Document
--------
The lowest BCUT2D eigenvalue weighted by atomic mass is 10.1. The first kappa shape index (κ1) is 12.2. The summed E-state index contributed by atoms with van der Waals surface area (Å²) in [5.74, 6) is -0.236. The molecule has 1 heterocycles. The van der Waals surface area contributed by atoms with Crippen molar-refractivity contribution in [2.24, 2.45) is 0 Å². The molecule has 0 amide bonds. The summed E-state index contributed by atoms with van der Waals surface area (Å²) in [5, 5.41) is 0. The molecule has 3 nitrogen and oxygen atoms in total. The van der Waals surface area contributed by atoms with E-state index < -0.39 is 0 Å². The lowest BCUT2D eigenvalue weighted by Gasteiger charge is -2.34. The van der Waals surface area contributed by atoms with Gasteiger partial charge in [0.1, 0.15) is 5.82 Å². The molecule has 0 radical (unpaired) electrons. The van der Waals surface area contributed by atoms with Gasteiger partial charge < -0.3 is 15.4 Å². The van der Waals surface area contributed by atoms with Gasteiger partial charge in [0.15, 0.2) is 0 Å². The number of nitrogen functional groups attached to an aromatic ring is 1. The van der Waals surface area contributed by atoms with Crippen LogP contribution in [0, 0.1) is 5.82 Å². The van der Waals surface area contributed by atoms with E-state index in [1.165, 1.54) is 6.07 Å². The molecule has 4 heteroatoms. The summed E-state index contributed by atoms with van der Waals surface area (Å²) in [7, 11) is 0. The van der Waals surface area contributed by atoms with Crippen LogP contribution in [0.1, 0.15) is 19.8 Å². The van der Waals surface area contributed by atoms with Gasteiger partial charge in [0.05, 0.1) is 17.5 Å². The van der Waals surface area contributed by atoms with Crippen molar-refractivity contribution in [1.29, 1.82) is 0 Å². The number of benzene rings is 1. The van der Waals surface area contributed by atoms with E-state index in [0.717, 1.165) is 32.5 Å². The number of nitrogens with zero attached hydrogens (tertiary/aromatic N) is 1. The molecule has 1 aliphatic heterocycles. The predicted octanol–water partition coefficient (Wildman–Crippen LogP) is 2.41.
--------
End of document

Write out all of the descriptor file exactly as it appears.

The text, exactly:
The lowest BCUT2D eigenvalue weighted by atomic mass is 10.1. The first kappa shape index (κ1) is 12.2. The summed E-state index contributed by atoms with van der Waals surface area (Å²) in [5.74, 6) is -0.236. The molecule has 1 heterocycles. The van der Waals surface area contributed by atoms with Crippen molar-refractivity contribution in [2.24, 2.45) is 0 Å². The molecule has 0 amide bonds. The summed E-state index contributed by atoms with van der Waals surface area (Å²) in [5, 5.41) is 0. The molecule has 3 nitrogen and oxygen atoms in total. The van der Waals surface area contributed by atoms with E-state index < -0.39 is 0 Å². The lowest BCUT2D eigenvalue weighted by Gasteiger charge is -2.34. The van der Waals surface area contributed by atoms with Gasteiger partial charge in [0.1, 0.15) is 5.82 Å². The molecule has 0 radical (unpaired) electrons. The van der Waals surface area contributed by atoms with Gasteiger partial charge < -0.3 is 15.4 Å². The van der Waals surface area contributed by atoms with Gasteiger partial charge in [0.15, 0.2) is 0 Å². The number of nitrogen functional groups attached to an aromatic ring is 1. The van der Waals surface area contributed by atoms with Crippen LogP contribution in [0, 0.1) is 5.82 Å². The van der Waals surface area contributed by atoms with E-state index in [1.165, 1.54) is 6.07 Å². The molecule has 4 heteroatoms. The summed E-state index contributed by atoms with van der Waals surface area (Å²) in [7, 11) is 0. The van der Waals surface area contributed by atoms with Crippen LogP contribution in [0.1, 0.15) is 19.8 Å². The van der Waals surface area contributed by atoms with Gasteiger partial charge in [0.05, 0.1) is 17.5 Å². The van der Waals surface area contributed by atoms with Crippen molar-refractivity contribution in [1.29, 1.82) is 0 Å². The number of benzene rings is 1. The van der Waals surface area contributed by atoms with E-state index in [0.717, 1.165) is 32.5 Å². The number of nitrogens with zero attached hydrogens (tertiary/aromatic N) is 1. The molecule has 1 aliphatic heterocycles. The predicted octanol–water partition coefficient (Wildman–Crippen LogP) is 2.41.